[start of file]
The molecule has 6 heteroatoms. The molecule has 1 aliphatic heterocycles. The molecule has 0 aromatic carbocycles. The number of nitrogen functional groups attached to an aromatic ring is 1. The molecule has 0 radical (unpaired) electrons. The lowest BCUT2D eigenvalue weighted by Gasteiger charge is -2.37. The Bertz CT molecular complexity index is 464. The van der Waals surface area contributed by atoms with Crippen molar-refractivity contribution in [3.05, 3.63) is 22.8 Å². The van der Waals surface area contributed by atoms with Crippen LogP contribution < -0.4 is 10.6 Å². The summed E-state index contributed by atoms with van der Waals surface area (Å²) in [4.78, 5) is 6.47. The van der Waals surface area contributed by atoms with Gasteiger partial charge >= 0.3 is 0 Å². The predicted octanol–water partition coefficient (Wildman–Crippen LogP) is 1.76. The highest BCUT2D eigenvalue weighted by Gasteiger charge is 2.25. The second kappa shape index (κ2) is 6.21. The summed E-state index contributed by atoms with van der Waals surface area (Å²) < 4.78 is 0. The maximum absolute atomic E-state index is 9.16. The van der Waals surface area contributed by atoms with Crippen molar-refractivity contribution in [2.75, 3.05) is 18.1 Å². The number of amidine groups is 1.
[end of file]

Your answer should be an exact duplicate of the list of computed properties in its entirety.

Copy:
The molecule has 6 heteroatoms. The molecule has 1 aliphatic heterocycles. The molecule has 0 aromatic carbocycles. The number of nitrogen functional groups attached to an aromatic ring is 1. The molecule has 0 radical (unpaired) electrons. The lowest BCUT2D eigenvalue weighted by Gasteiger charge is -2.37. The Bertz CT molecular complexity index is 464. The van der Waals surface area contributed by atoms with Crippen molar-refractivity contribution in [3.05, 3.63) is 22.8 Å². The van der Waals surface area contributed by atoms with Crippen LogP contribution < -0.4 is 10.6 Å². The summed E-state index contributed by atoms with van der Waals surface area (Å²) in [4.78, 5) is 6.47. The van der Waals surface area contributed by atoms with Gasteiger partial charge >= 0.3 is 0 Å². The predicted octanol–water partition coefficient (Wildman–Crippen LogP) is 1.76. The highest BCUT2D eigenvalue weighted by Gasteiger charge is 2.25. The second kappa shape index (κ2) is 6.21. The summed E-state index contributed by atoms with van der Waals surface area (Å²) < 4.78 is 0. The maximum absolute atomic E-state index is 9.16. The van der Waals surface area contributed by atoms with Crippen molar-refractivity contribution in [2.75, 3.05) is 18.1 Å². The number of amidine groups is 1.